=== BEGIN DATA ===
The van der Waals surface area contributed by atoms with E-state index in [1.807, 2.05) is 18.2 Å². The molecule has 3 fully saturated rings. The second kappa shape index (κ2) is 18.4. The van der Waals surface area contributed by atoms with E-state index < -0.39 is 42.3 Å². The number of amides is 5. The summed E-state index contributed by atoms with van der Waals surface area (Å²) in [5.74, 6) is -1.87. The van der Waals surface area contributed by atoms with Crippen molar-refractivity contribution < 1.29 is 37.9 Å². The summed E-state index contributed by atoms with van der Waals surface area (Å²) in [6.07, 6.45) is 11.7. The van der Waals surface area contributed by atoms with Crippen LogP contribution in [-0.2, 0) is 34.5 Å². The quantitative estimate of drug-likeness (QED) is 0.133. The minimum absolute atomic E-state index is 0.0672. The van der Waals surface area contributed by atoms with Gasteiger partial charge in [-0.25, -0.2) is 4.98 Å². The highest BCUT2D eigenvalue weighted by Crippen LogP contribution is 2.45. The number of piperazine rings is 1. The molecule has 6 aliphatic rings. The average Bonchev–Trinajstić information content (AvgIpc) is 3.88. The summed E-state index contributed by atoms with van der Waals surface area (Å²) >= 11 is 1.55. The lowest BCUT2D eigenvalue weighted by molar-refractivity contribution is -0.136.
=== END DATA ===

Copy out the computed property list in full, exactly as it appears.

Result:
The van der Waals surface area contributed by atoms with E-state index in [1.807, 2.05) is 18.2 Å². The molecule has 3 fully saturated rings. The second kappa shape index (κ2) is 18.4. The van der Waals surface area contributed by atoms with E-state index < -0.39 is 42.3 Å². The number of amides is 5. The summed E-state index contributed by atoms with van der Waals surface area (Å²) in [5.74, 6) is -1.87. The van der Waals surface area contributed by atoms with Crippen molar-refractivity contribution < 1.29 is 37.9 Å². The summed E-state index contributed by atoms with van der Waals surface area (Å²) in [6.07, 6.45) is 11.7. The van der Waals surface area contributed by atoms with Crippen LogP contribution in [-0.2, 0) is 34.5 Å². The quantitative estimate of drug-likeness (QED) is 0.133. The minimum absolute atomic E-state index is 0.0672. The van der Waals surface area contributed by atoms with Gasteiger partial charge in [-0.25, -0.2) is 4.98 Å². The highest BCUT2D eigenvalue weighted by Crippen LogP contribution is 2.45. The number of piperazine rings is 1. The molecule has 6 aliphatic rings. The average Bonchev–Trinajstić information content (AvgIpc) is 3.88. The summed E-state index contributed by atoms with van der Waals surface area (Å²) >= 11 is 1.55. The lowest BCUT2D eigenvalue weighted by molar-refractivity contribution is -0.136.